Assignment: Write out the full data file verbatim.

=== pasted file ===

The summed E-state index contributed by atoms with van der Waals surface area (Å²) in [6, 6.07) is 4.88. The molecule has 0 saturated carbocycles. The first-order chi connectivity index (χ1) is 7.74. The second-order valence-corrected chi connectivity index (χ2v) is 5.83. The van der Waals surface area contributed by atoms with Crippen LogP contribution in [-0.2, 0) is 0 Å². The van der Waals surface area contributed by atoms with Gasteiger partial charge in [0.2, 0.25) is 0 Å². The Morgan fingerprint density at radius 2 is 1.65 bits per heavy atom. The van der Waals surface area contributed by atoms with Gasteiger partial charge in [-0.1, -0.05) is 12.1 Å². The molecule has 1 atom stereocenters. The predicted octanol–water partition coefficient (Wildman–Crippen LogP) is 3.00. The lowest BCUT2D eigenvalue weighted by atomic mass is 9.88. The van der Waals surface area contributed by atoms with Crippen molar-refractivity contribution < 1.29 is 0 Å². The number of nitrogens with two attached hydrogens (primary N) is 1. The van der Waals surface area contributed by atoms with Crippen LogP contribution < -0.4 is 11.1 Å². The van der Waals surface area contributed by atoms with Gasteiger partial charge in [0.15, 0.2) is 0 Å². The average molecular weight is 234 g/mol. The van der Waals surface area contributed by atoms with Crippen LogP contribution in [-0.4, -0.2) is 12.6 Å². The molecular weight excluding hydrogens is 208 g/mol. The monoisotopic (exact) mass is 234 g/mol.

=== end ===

The summed E-state index contributed by atoms with van der Waals surface area (Å²) in [6, 6.07) is 4.88. The molecule has 0 saturated carbocycles. The first-order chi connectivity index (χ1) is 7.74. The second-order valence-corrected chi connectivity index (χ2v) is 5.83. The van der Waals surface area contributed by atoms with Crippen LogP contribution in [-0.2, 0) is 0 Å². The van der Waals surface area contributed by atoms with Gasteiger partial charge in [0.2, 0.25) is 0 Å². The Morgan fingerprint density at radius 2 is 1.65 bits per heavy atom. The van der Waals surface area contributed by atoms with Gasteiger partial charge in [-0.1, -0.05) is 12.1 Å². The molecule has 1 atom stereocenters. The predicted octanol–water partition coefficient (Wildman–Crippen LogP) is 3.00. The lowest BCUT2D eigenvalue weighted by atomic mass is 9.88. The van der Waals surface area contributed by atoms with Crippen molar-refractivity contribution < 1.29 is 0 Å². The number of nitrogens with two attached hydrogens (primary N) is 1. The van der Waals surface area contributed by atoms with Crippen LogP contribution < -0.4 is 11.1 Å². The van der Waals surface area contributed by atoms with Gasteiger partial charge in [0.15, 0.2) is 0 Å². The average molecular weight is 234 g/mol. The van der Waals surface area contributed by atoms with Crippen LogP contribution in [-0.4, -0.2) is 12.6 Å². The molecular weight excluding hydrogens is 208 g/mol. The monoisotopic (exact) mass is 234 g/mol.